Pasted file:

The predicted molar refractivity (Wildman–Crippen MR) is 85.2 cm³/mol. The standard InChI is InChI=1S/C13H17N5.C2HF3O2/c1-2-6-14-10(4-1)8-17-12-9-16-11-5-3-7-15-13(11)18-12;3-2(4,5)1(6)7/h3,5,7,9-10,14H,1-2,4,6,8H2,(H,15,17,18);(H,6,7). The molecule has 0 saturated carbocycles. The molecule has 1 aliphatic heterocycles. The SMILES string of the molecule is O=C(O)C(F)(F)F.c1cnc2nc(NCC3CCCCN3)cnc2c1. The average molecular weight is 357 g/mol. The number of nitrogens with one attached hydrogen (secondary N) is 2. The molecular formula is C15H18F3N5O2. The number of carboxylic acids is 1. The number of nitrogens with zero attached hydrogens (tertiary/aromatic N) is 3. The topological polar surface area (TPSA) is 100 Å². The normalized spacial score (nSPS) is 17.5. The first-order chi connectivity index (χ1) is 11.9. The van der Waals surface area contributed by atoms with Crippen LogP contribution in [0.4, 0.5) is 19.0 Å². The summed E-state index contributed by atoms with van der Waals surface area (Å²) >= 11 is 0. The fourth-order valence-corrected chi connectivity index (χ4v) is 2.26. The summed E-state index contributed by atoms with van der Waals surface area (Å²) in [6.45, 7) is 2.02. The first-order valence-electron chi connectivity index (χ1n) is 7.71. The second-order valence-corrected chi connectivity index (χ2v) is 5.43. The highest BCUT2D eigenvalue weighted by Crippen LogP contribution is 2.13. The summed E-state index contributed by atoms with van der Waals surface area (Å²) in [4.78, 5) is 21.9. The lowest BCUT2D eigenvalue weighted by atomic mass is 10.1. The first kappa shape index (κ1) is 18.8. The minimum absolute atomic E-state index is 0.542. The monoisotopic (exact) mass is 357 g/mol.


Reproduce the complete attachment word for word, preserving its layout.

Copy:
The predicted molar refractivity (Wildman–Crippen MR) is 85.2 cm³/mol. The standard InChI is InChI=1S/C13H17N5.C2HF3O2/c1-2-6-14-10(4-1)8-17-12-9-16-11-5-3-7-15-13(11)18-12;3-2(4,5)1(6)7/h3,5,7,9-10,14H,1-2,4,6,8H2,(H,15,17,18);(H,6,7). The molecule has 0 saturated carbocycles. The molecule has 1 aliphatic heterocycles. The SMILES string of the molecule is O=C(O)C(F)(F)F.c1cnc2nc(NCC3CCCCN3)cnc2c1. The average molecular weight is 357 g/mol. The number of nitrogens with one attached hydrogen (secondary N) is 2. The molecular formula is C15H18F3N5O2. The number of carboxylic acids is 1. The number of nitrogens with zero attached hydrogens (tertiary/aromatic N) is 3. The topological polar surface area (TPSA) is 100 Å². The normalized spacial score (nSPS) is 17.5. The first-order chi connectivity index (χ1) is 11.9. The van der Waals surface area contributed by atoms with Crippen LogP contribution in [0.4, 0.5) is 19.0 Å². The summed E-state index contributed by atoms with van der Waals surface area (Å²) >= 11 is 0. The fourth-order valence-corrected chi connectivity index (χ4v) is 2.26. The summed E-state index contributed by atoms with van der Waals surface area (Å²) in [6.45, 7) is 2.02. The first-order valence-electron chi connectivity index (χ1n) is 7.71. The second-order valence-corrected chi connectivity index (χ2v) is 5.43. The highest BCUT2D eigenvalue weighted by Crippen LogP contribution is 2.13. The summed E-state index contributed by atoms with van der Waals surface area (Å²) in [4.78, 5) is 21.9. The lowest BCUT2D eigenvalue weighted by atomic mass is 10.1. The first kappa shape index (κ1) is 18.8. The minimum absolute atomic E-state index is 0.542. The monoisotopic (exact) mass is 357 g/mol.